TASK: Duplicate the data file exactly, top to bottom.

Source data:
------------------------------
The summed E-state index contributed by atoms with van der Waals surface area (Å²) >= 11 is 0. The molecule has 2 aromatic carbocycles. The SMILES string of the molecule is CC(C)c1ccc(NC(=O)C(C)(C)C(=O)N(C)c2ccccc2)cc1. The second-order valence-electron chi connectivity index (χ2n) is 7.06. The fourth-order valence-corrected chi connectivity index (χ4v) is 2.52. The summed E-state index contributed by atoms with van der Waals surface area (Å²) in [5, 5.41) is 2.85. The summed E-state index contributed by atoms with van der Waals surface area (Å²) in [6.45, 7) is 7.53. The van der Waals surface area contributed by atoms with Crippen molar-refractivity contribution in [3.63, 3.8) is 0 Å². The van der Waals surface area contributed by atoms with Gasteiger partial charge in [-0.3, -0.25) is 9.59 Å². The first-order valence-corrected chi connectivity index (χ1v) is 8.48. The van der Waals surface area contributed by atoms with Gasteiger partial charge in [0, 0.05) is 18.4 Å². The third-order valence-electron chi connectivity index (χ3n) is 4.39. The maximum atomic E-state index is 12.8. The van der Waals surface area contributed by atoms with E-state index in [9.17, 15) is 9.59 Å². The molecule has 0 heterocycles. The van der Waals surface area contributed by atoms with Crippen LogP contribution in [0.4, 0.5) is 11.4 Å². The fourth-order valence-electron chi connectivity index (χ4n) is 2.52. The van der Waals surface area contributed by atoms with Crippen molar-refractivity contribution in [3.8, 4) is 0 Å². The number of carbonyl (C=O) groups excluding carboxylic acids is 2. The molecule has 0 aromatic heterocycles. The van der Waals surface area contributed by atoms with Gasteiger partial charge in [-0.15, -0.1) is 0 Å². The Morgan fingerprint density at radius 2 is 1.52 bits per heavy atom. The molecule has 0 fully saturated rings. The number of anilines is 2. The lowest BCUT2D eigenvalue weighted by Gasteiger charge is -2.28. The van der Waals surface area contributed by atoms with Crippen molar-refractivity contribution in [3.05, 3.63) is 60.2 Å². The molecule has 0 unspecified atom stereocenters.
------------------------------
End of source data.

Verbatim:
The summed E-state index contributed by atoms with van der Waals surface area (Å²) >= 11 is 0. The molecule has 2 aromatic carbocycles. The SMILES string of the molecule is CC(C)c1ccc(NC(=O)C(C)(C)C(=O)N(C)c2ccccc2)cc1. The second-order valence-electron chi connectivity index (χ2n) is 7.06. The fourth-order valence-corrected chi connectivity index (χ4v) is 2.52. The summed E-state index contributed by atoms with van der Waals surface area (Å²) in [5, 5.41) is 2.85. The summed E-state index contributed by atoms with van der Waals surface area (Å²) in [6.45, 7) is 7.53. The van der Waals surface area contributed by atoms with Crippen molar-refractivity contribution in [3.63, 3.8) is 0 Å². The van der Waals surface area contributed by atoms with Gasteiger partial charge in [-0.3, -0.25) is 9.59 Å². The first-order valence-corrected chi connectivity index (χ1v) is 8.48. The van der Waals surface area contributed by atoms with Gasteiger partial charge in [0, 0.05) is 18.4 Å². The third-order valence-electron chi connectivity index (χ3n) is 4.39. The maximum atomic E-state index is 12.8. The van der Waals surface area contributed by atoms with E-state index in [9.17, 15) is 9.59 Å². The molecule has 0 heterocycles. The van der Waals surface area contributed by atoms with Crippen LogP contribution in [0.4, 0.5) is 11.4 Å². The fourth-order valence-electron chi connectivity index (χ4n) is 2.52. The van der Waals surface area contributed by atoms with Crippen molar-refractivity contribution in [3.8, 4) is 0 Å². The number of carbonyl (C=O) groups excluding carboxylic acids is 2. The molecule has 0 aromatic heterocycles. The van der Waals surface area contributed by atoms with Gasteiger partial charge in [-0.15, -0.1) is 0 Å². The Morgan fingerprint density at radius 2 is 1.52 bits per heavy atom. The molecule has 0 fully saturated rings. The number of anilines is 2. The lowest BCUT2D eigenvalue weighted by Gasteiger charge is -2.28. The van der Waals surface area contributed by atoms with Crippen molar-refractivity contribution in [3.05, 3.63) is 60.2 Å². The molecule has 0 unspecified atom stereocenters.